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This Artist Sees Right Through Your Relationship Shams

<i>Death and the Maiden</i> by Nicole Eisenman.
Death and the Maiden by Nicole Eisenman.

A topless woman dining with the Grim Reaper, a town square full of mummies — no subject is too sensational for artist Nicole Eisenman’s provocative paintings. The French artist, known for complex narrative scenes and symbolic portraits, shakes up traditional ideas about relationships through wordplay, absurdity, and intimacy.

“I was painting against my education — against a man-made art world, the one I had learned about with all its masters,” Eisenman said of her work in the literary component of the exhibit. “I wanted to turn it upside-down. I was becoming aware that there was no space for me. I understood it instinctually, in a kind of proto-feminist way. I was just pissed off because I didn’t see a place for myself in the world.”

Her first New York museum survey exhibition, “Nicole Eisenman: Al-ugh-ories,” opened this month and runs through June 26 at the New Museum. Click ahead to see the middle-aged lovers, re-imagined Hamlets with bangs, and too-close-for-comfort selfies.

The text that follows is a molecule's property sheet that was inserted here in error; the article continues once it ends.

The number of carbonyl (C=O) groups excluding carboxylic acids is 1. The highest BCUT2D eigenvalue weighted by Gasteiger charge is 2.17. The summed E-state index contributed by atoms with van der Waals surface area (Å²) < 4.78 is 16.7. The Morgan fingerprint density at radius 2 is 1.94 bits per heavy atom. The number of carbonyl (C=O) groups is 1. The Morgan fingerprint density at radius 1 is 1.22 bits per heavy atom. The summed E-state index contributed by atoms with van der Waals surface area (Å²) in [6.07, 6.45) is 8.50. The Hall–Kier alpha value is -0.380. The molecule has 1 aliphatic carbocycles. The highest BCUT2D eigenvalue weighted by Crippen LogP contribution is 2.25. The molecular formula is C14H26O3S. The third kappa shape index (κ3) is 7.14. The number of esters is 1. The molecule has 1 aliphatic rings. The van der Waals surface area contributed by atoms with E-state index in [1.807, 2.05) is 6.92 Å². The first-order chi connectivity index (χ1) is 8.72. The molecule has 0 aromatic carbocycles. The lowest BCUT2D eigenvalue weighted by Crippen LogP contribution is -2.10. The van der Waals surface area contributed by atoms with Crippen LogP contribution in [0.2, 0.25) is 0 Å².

Photo: Nicole Eisenman

Beasley Street.

Photo: Nicole Eisenman

Coping.

Photo: Nicole Eisenman

The Fag End II.

Photo: Nicole Eisenman

Big Green Head.

Photo: Nicole Eisenman

Hamlet.

Photo: Nicole Eisenman

Deep Sea Diver.

Photo: Nicole Eisenman

Death and Maiden.

Photo: Nicole Eisenman

Selfie.

Photo: Nicole Eisenman

The Triumph of Poverty.

Photo: Nicole Eisenman

Tea Party.

This Artist Sees Through Your Relationship Shams